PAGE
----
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37 minutes ago, ChrisRadek said:

That is beautiful!  But is it sitting on carpet?  That's bad...

Hmm...you mean because little parts disappear?  Or because of something else...

I want to change the floor, but, oh man, a big undertaking.  The room is packed with stuff...heavy stuff.

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Yeah.  When I was equipping my current shop I went to the flooring store and asked for help.  I explained what I was doing, and how I want a bright, smooth, even color that will make the tiniest thing on it easily visible.  He said OH so you want exactly the OPPOSITE of what everyone ELSE in the world wants!

Now the fad is fake tile squares, fake wood strips, etc, instead of a roll of something you put down across the whole room.  You really want the solid piece with no seams.

We found something good enough, but the color is not perfectly uniform.  I installed it under the baseboards and then caulked the edge where they meet.  I intend to use aluminum tape (the stuff they use on ductwork) around all my furniture too, but haven't yet.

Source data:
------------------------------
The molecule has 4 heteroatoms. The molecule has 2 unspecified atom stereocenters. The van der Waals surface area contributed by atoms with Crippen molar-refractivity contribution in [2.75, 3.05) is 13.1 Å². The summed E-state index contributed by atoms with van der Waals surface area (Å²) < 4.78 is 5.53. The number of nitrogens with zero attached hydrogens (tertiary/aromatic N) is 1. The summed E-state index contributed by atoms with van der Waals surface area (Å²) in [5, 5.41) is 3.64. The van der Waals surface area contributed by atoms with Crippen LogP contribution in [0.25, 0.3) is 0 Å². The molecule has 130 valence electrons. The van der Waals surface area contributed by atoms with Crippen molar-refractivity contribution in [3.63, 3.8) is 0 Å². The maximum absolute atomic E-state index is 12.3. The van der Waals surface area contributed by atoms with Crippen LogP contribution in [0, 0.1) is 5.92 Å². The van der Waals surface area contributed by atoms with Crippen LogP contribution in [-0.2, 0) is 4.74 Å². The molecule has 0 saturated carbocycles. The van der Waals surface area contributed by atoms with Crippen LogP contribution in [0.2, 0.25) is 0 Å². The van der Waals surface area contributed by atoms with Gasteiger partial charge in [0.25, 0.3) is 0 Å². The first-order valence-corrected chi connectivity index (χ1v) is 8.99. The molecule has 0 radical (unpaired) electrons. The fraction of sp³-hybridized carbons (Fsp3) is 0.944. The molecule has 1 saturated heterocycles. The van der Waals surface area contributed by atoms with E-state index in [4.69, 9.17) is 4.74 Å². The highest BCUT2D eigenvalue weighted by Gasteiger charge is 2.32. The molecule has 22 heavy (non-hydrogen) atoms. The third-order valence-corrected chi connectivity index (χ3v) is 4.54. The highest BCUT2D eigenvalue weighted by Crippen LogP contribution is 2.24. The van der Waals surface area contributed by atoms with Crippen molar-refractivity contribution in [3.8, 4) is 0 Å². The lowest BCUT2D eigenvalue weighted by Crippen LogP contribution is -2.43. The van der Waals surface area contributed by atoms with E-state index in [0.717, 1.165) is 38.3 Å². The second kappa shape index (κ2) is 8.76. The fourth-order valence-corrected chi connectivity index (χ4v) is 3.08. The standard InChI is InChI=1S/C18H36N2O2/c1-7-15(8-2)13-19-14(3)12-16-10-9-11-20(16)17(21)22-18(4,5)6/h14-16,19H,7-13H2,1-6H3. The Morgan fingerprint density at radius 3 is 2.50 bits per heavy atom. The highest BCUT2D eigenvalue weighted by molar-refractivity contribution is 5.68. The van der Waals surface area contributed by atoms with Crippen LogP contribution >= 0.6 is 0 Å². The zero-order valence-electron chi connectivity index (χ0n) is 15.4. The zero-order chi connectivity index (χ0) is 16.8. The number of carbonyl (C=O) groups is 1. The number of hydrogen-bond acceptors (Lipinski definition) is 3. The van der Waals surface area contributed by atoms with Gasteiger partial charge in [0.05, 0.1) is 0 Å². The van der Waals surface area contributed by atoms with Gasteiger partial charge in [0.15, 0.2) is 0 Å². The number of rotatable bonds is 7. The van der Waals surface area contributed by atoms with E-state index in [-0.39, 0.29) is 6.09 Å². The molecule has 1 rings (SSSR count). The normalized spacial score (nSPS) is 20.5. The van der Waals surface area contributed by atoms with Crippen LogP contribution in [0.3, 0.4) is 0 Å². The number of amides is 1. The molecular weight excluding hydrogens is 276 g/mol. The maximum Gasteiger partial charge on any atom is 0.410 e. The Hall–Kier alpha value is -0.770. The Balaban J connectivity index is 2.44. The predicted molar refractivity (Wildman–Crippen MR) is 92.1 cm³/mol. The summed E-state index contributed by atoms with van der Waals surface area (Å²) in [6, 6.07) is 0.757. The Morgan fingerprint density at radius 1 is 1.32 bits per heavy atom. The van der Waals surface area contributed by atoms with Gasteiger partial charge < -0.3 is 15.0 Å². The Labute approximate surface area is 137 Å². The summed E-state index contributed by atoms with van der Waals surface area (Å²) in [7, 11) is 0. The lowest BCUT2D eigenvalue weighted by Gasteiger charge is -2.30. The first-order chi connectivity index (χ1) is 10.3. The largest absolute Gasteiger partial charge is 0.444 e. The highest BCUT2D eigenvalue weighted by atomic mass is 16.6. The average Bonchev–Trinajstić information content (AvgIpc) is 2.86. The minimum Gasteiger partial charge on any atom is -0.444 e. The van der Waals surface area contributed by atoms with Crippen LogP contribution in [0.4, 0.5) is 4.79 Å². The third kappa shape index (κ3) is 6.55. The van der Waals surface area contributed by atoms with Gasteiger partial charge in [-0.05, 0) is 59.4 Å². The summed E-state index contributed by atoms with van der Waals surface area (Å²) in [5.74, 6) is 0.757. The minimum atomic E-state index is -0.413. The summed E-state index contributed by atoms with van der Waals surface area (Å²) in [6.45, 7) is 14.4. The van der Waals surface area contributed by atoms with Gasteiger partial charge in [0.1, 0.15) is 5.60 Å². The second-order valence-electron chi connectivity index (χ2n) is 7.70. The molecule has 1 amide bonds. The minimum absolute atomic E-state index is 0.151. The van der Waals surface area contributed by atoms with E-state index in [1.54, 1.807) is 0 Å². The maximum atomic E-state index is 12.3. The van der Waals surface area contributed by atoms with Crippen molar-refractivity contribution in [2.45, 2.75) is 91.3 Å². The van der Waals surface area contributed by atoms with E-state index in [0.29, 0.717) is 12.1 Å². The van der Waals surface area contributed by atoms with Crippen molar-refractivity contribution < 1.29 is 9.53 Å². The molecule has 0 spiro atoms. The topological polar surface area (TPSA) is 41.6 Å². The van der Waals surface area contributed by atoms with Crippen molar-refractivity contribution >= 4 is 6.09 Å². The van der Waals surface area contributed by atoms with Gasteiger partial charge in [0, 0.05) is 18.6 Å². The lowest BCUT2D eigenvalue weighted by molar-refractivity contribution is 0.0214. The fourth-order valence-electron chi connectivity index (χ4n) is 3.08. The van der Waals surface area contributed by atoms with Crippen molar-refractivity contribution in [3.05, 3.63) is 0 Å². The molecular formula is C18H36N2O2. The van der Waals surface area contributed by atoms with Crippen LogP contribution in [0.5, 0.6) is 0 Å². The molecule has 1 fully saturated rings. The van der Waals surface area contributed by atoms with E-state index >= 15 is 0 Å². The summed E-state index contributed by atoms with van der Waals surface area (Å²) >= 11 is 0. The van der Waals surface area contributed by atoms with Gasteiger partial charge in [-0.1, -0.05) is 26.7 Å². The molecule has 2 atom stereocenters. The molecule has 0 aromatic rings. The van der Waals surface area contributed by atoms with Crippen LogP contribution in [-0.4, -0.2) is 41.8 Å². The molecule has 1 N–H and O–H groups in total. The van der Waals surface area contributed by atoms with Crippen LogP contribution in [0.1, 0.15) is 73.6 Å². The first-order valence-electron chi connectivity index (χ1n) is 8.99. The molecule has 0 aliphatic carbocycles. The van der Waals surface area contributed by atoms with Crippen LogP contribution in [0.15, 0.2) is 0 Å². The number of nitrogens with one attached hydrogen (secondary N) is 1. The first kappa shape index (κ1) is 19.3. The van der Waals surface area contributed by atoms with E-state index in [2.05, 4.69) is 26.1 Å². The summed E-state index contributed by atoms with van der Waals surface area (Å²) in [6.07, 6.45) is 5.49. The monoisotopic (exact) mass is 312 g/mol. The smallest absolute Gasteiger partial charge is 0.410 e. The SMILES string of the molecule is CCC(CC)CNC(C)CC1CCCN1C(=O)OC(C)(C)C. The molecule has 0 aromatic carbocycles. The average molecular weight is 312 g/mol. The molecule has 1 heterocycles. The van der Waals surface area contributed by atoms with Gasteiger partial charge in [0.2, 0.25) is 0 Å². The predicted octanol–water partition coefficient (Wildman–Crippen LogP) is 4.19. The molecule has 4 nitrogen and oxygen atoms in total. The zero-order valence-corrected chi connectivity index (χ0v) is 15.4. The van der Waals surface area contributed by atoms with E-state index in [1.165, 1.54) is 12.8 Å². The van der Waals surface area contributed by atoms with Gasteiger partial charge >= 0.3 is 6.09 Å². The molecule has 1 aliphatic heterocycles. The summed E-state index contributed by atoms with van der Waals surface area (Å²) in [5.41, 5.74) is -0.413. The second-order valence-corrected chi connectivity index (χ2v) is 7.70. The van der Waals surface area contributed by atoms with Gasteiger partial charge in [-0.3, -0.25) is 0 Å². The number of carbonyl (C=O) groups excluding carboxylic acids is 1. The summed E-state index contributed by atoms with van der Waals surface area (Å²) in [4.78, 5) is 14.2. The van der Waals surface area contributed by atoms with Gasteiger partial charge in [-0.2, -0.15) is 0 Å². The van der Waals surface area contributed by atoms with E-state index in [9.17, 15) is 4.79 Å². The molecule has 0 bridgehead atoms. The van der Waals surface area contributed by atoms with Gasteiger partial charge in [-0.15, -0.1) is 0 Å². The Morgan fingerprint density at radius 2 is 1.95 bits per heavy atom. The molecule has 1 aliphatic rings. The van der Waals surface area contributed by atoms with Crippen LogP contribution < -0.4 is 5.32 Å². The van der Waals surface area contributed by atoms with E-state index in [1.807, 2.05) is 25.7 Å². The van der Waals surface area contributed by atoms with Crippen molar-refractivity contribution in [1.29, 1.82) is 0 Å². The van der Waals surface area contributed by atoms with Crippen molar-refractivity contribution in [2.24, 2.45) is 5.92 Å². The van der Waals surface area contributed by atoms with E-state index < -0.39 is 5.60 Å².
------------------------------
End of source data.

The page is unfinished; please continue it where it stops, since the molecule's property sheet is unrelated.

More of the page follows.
I have worked over carpet before.  It's amazing how easily and permanently things disappear.  One time I lost my whole chair and had to dig around in the carpet for an hour to find it.  I tried a magnet but I just kept finding watches instead.

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Look for industrial flooring. There are all sorts of settings (industrial, research, medical) where those sorts of requirements must be met. You might even get lucky and score a killer deal on the leftovers from a large facility.